Volume 5 Number 220
The State of Israel seems to have forgotten one of Judaism’s most holy tenets–to “welcome the stranger.” After all, in the Torah it is everywhere, being mentioned 36 times. Not only that, it is almost always accompanied by the explanation, “You know the feelings of a stranger, for you were strangers in the land of Egypt.” (Exodus 23:9). It sure looks and feels like the government of Israel is ignoring this most basic teaching, by the way it is increasingly treating its Palestinian citizens.
This accelerated with the July 19, 2018 passage of a “nation-state law” which legally defines Israel’s Jewish character. It does that by making Judaism one of the state’s guiding judicial principles. This is similar to a constitutional amendment in the United States. The law provides “that Israel is the national home of the Jewish people, that only Jews have a right to national self-determination in Israel.”
It also affirms Jerusalem as the capital of Israel, and that Hebrew is the only official language. All of this downgrades the official status of Arabs and the Arabic language. Also one of the most antagonistic declarations is that “the state views the development of Jewish settlements as a national value and will act to encourage and promote their establishment and consolidation.” This encourages the development of Jewish-only communities in Israel and could also be interpreted as urging the expansion of Jewish settlements in the West Bank.
Along with this declaration, two additional bills were passed that further weaken the status of Arabs. One places limits on Palestinian access to Israel’s High Court of Justice in the case of administrative claims, such as disputes over land, and turns them over to a lower District Court. The other one dealt with eliminating the Breaking the Silence law, which permitted those who wished to speak out against the State of Israel from speaking in public schools.
Nowhere does the words “equality” or “democracy” appear in this declaration. Actually, most of the thoughts contained in the declaration already existed as de facto elements of right-wing Israeli thinking. This, at least, made them open to dialog, and to shifts in the national thought. Being a part of the very fabric of the country’s existence is another thing. Critics say it amounts to “apartheid” and the official beginning of a “fascist state.”
Even if it doesn’t go that far, the current law certainly weakens Israel’s identity as the only democracy in the Middle-East. In truth, from its beginning in 1948, Israel declared itself a Jewish nation-state. Although Arab citizens of Israel have the same democratic rights as Jews, they have been treated consistently as second-class citizens.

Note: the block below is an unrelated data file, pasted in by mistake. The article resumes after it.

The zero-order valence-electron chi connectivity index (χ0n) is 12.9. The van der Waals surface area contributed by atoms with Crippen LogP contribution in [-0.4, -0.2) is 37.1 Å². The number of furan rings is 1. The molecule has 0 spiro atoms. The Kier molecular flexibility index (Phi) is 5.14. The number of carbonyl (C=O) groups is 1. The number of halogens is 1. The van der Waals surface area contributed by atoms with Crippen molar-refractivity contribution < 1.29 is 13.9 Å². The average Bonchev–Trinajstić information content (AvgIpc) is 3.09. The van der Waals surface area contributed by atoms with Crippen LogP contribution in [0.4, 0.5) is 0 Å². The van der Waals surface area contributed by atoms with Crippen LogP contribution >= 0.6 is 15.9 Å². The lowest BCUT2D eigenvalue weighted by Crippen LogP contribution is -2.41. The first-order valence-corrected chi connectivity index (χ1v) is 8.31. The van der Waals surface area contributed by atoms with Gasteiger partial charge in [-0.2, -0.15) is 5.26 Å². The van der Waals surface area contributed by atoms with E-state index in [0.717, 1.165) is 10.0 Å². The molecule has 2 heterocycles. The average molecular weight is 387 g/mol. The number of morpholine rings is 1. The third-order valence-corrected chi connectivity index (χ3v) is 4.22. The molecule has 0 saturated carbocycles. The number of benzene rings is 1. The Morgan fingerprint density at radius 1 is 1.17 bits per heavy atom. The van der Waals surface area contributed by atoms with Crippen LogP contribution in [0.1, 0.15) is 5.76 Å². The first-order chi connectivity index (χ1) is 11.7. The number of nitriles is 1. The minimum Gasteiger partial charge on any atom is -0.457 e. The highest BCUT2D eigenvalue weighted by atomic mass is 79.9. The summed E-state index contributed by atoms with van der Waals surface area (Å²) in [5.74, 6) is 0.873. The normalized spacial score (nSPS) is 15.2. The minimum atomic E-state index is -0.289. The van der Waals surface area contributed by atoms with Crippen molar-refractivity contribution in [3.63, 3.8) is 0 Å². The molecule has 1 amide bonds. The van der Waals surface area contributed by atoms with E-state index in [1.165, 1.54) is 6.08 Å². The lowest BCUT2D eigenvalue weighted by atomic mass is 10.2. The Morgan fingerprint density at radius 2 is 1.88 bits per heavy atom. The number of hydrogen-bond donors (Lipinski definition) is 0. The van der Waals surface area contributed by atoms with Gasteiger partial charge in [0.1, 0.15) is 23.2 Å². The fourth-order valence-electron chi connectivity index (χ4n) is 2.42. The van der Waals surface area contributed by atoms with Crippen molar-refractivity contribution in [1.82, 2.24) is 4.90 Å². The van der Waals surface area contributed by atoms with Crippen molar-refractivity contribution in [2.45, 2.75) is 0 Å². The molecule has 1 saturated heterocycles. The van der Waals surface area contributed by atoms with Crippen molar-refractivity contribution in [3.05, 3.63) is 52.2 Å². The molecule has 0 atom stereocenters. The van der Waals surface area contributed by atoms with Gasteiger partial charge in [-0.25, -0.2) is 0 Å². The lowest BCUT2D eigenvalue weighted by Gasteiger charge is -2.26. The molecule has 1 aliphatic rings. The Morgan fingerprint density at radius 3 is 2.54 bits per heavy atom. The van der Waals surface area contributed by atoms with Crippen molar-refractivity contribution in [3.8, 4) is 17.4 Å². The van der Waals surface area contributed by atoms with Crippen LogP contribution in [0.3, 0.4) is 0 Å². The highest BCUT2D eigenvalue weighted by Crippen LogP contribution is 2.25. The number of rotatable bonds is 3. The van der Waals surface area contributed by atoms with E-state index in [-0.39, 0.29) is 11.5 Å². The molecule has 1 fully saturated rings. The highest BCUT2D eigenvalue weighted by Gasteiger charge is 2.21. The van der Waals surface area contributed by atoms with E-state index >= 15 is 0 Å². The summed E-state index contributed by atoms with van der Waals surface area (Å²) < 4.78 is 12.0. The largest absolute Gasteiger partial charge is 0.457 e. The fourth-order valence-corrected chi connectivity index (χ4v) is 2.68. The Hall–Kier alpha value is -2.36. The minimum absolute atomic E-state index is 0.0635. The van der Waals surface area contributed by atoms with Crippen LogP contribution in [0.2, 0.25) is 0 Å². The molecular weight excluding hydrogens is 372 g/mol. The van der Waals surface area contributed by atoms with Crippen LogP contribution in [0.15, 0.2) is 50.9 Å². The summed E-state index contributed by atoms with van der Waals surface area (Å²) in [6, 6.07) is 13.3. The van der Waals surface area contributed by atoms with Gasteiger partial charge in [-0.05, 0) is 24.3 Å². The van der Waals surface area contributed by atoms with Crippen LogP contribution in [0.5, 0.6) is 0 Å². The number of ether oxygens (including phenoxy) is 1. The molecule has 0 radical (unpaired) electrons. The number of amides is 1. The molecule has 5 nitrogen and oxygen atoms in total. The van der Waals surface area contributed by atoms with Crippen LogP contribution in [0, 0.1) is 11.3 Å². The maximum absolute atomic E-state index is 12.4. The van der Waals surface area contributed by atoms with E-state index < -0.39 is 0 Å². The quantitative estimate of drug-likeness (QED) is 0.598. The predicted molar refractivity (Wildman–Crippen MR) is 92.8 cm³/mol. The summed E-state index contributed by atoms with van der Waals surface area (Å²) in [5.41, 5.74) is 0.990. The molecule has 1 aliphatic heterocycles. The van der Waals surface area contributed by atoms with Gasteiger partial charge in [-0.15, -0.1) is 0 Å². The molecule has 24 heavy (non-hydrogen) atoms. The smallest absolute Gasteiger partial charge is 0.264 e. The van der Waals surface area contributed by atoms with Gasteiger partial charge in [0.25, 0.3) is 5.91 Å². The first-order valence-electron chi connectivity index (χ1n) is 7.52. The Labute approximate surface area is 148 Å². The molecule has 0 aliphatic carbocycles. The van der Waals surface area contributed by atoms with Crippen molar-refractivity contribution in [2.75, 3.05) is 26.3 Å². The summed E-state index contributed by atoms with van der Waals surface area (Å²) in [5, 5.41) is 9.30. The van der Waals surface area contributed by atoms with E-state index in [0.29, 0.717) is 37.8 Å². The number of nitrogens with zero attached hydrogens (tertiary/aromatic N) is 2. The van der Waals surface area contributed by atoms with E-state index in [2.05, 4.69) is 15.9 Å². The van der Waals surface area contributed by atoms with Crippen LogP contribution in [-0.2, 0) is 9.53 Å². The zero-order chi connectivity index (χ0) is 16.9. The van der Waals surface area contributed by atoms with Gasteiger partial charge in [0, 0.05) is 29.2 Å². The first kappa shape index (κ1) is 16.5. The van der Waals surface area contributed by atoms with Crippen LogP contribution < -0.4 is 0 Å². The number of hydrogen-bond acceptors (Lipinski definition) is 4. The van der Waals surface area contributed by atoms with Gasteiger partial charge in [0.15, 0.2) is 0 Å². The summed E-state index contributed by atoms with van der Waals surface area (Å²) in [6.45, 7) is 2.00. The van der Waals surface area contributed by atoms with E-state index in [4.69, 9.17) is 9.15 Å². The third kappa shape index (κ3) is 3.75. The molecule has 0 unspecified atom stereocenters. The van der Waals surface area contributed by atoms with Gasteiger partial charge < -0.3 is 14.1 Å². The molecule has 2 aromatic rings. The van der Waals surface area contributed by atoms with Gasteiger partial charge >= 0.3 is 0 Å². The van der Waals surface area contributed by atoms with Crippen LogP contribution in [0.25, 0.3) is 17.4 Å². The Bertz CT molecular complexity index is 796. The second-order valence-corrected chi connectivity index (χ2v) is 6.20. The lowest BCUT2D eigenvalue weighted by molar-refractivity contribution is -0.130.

Amnesty International has said, “The Israel government severely violates the freedom of expression and freedom of association of Palestinian individuals and organizations in Israel. They are fundamental and important freedoms in every democratic state…their abrogation necessarily leads to a reduction and threat of the existence of Palestinian civil society in Israel.”
Prime Minister Netanyahu gloated, “Today we made it law. This is our nation, language and flag. In recent years there have been some who have attempted to put this in doubt, to undercut the core of our being.” This is not a surprising statement from a Prime Minister who has chosen in recent years to align himself with such authoritarian-type leaders as Donald Trump, Vladimir Putin, Crown Prince Mohammed Bin Salman and Hungary’s Viktor Orban.
This situation affects those Palestinians who live in Israel proper, and are 20 percent or 1.5 million of the population of Israel; they are not those Palestinians who live in the West Bank or Gaza. While they are still citizens, since the beginning of the Israeli state these people have been ill-treated by the government and systematically discriminated against. The latest ruling is the icing on the cake, and officially recognizes the attitude of the Jewish people toward the Arab population.
While Netanyahu and his pals in the ultra-right would have you believe that the Arab population are all supporters of the aims of the political parties of Fatah in the West Bank and Hamas in Gaza, this is far from the truth. A poll in 2016 showed that two-thirds of the Palestinian population of Israel would prefer the Israeli government over the Arab ones. They recognize that while there are inequities in the way they are treated in Israel, it is still far better than the lives of their brethren with the corrupt governments in the surrounding lands. Also, the corruption and brutality of these governments is well known.
The Netanyahu government has helped to foster this new declaration for the cynical reason that it pays off politically. It brings about a coalition of his right-wing Likud Party with some ultra-right splinter parties in the Knesset, who, if they had their way, would expel all the Arabs and other non-Jewish groups from Israel.
In the latest election, on September 17, 2019, Netanyahu continued to welcome the support of the ultra-racist Otzma Yehudit. These are very way-out people, whom the major political parties had once shunned like the plague. It looks like, if he is re-elected with his right-wing support, Netanyahu would be able to dodge the criminal proceedings against him.